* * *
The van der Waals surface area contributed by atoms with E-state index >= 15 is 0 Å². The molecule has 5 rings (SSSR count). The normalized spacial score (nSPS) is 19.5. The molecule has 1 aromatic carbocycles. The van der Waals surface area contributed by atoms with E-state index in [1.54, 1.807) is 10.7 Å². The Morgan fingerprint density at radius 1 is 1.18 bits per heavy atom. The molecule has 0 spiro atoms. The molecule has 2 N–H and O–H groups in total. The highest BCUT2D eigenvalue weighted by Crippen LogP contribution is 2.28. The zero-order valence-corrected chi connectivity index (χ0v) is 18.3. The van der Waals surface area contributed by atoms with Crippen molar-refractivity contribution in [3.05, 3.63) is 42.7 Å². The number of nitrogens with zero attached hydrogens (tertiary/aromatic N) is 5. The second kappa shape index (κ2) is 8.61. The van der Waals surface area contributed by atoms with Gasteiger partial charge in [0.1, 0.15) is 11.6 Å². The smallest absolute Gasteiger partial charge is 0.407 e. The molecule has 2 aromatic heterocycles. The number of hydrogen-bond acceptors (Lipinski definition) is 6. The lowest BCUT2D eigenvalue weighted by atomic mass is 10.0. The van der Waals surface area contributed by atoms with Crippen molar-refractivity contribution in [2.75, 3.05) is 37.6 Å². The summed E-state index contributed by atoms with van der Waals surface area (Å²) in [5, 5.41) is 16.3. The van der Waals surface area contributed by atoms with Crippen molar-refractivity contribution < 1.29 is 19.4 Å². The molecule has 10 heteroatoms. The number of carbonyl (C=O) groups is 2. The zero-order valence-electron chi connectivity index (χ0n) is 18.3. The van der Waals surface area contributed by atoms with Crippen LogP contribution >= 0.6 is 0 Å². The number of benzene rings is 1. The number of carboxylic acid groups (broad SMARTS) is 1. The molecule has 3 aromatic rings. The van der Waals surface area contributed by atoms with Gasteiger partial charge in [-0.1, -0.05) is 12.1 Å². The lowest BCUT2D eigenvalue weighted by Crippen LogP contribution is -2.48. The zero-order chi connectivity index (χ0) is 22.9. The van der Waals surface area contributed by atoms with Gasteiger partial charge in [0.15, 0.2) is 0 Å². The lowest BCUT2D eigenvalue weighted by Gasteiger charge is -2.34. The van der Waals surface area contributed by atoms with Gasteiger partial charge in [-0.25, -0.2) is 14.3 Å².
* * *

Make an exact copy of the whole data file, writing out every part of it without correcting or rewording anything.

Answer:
The van der Waals surface area contributed by atoms with E-state index >= 15 is 0 Å². The molecule has 5 rings (SSSR count). The normalized spacial score (nSPS) is 19.5. The molecule has 1 aromatic carbocycles. The van der Waals surface area contributed by atoms with E-state index in [1.54, 1.807) is 10.7 Å². The Morgan fingerprint density at radius 1 is 1.18 bits per heavy atom. The molecule has 0 spiro atoms. The molecule has 2 N–H and O–H groups in total. The highest BCUT2D eigenvalue weighted by Crippen LogP contribution is 2.28. The zero-order valence-corrected chi connectivity index (χ0v) is 18.3. The van der Waals surface area contributed by atoms with Crippen molar-refractivity contribution in [3.05, 3.63) is 42.7 Å². The number of nitrogens with zero attached hydrogens (tertiary/aromatic N) is 5. The second kappa shape index (κ2) is 8.61. The van der Waals surface area contributed by atoms with Gasteiger partial charge in [0.1, 0.15) is 11.6 Å². The smallest absolute Gasteiger partial charge is 0.407 e. The molecule has 2 aromatic heterocycles. The number of hydrogen-bond acceptors (Lipinski definition) is 6. The lowest BCUT2D eigenvalue weighted by atomic mass is 10.0. The van der Waals surface area contributed by atoms with Crippen molar-refractivity contribution in [2.75, 3.05) is 37.6 Å². The summed E-state index contributed by atoms with van der Waals surface area (Å²) in [5, 5.41) is 16.3. The van der Waals surface area contributed by atoms with Crippen molar-refractivity contribution < 1.29 is 19.4 Å². The molecule has 10 heteroatoms. The number of carbonyl (C=O) groups is 2. The zero-order valence-electron chi connectivity index (χ0n) is 18.3. The van der Waals surface area contributed by atoms with Crippen LogP contribution >= 0.6 is 0 Å². The number of benzene rings is 1. The number of carboxylic acid groups (broad SMARTS) is 1. The molecule has 3 aromatic rings. The van der Waals surface area contributed by atoms with Gasteiger partial charge in [-0.1, -0.05) is 12.1 Å². The lowest BCUT2D eigenvalue weighted by Crippen LogP contribution is -2.48. The zero-order chi connectivity index (χ0) is 22.9. The van der Waals surface area contributed by atoms with Gasteiger partial charge in [0.15, 0.2) is 0 Å². The lowest BCUT2D eigenvalue weighted by Gasteiger charge is -2.34. The van der Waals surface area contributed by atoms with Gasteiger partial charge in [-0.25, -0.2) is 14.3 Å².